New Illustrations of the Life, Studies, and Writings of Shakespeare, Volume 2
J. B. Nichols and Son, 1845
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appears beautiful belongs better called character church copies criticism death doubt Earl edition editors Edward effect Elizabeth England English enter evidence expression fact folio French ghost give given Hamlet hand hath heard Henry honour idea instance intended introduced Italy John kind King King Henry lady language least living Lord Macbeth Malone manner meaning mind murder nature never night notes observed occurs once original particular passage performed perhaps person play poem Poet present Prince printed probably produced quarto Queen question reason reign remarkable represented respecting Richard says scene seems sense Shake Shakespeare shew sleep speak speech spirit stage stand story supposed taken thing third Thomas Thomas Elyot thou thought true whole writers written wrote
Page 59 - Where some, like magistrates, correct at home, Others, like merchants, venture trade abroad, Others, like soldiers, armed in their stings, Make boot upon the summer's velvet buds, Which pillage they with merry march bring home To the tent-royal of their emperor...
Page 214 - In the most high and palmy state of Rome, A little ere the mightiest Julius fell, The graves stood tenantless, and the sheeted dead Did squeak and gibber in the Roman streets...
Page 199 - She should have died hereafter; There would have been a time for such a word. To-morrow, and to-morrow, and to-morrow, Creeps in this petty pace from day to day To the last syllable of recorded time; And all our yesterdays have lighted fools The way to dusty death.
Page 170 - Cannot be ill; cannot be good: if ill, Why hath it given me earnest of success, Commencing in a truth? I am thane of Cawdor: If good, why do I yield to that suggestion Whose horrid image doth unfix my hair And make my seated heart knock at my ribs, Against the use of nature?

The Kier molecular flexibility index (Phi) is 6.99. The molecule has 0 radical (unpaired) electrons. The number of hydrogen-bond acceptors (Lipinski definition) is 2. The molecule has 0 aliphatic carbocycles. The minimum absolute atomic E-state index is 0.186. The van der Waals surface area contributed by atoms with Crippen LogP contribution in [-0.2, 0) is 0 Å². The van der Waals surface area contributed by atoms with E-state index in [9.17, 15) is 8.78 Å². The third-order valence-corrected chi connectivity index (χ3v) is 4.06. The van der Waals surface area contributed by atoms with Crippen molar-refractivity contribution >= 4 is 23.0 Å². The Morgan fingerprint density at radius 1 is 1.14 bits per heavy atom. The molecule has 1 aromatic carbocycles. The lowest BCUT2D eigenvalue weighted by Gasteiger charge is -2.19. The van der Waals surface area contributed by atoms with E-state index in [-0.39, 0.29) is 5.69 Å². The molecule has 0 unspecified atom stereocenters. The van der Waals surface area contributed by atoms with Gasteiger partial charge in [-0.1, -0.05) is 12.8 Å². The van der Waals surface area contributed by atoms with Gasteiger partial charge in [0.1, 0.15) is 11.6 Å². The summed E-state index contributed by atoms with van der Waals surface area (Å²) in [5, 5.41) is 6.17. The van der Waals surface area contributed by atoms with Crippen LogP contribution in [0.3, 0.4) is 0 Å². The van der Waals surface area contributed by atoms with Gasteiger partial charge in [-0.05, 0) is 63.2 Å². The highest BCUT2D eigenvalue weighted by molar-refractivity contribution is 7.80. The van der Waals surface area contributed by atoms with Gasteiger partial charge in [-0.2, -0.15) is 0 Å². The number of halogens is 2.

Page 13 - No longer mourn for me when I am dead Than you shall hear the surly sullen bell Give warning to the world that I am fled From this vile world, with vilest worms to dwell : Nay, if you read this line, remember not The hand that writ it ; for I love you so That I in your sweet thoughts would be forgot, If thinking on me then should make you woe.
Page 345 - In the white curtain, to and fro, She saw the gusty shadow sway. But when the moon was very low, And wild winds bound within their cell, The shadow of the poplar fell Upon her bed, across her brow. She only said, " The night is dreary, He cometh not," she said; She said, " I am aweary, aweary, I would that I were dead!
Page 299 - Whilst summer lasts, and I live here, Fidele, I'll sweeten thy sad grave: Thou shalt not lack The flower, that's like thy face, pale primrose; nor The azur'd hare-bell, like thy veins; no, nor The leaf of eglantine, whom not to slander, Out-sweeten'd not thy breath...
Page 181 - I have given suck, and know How tender 'tis to love the babe that milks me: I would, while it was smiling in my face, Have pluck'd my nipple from his boneless gums, And dash'd the brains out, had I so sworn as you Have done to this.
Page 179 - Which would be worn now in their newest gloss, Not cast aside so soon. Lady M. Was the hope drunk Wherein you dress'd yourself? hath it slept since, And wakes it now, to look so green and pale At what it did so freely ? From this time Such I account thy love. Art thou...
Page 179 - Was the hope drunk Wherein you dress'd yourself? hath it slept since? And wakes it now, to look so green and pale At what it did so freely ? From this time Such I account thy love. Art thou afeard To be the same in thine own act and valour 40 As thou art in desire ? Wouldst thou have that Which thou esteem'st the ornament of life, And live a coward in thine own esteem, Letting ' I dare not ' wait upon ' I would,' Like the poor cat i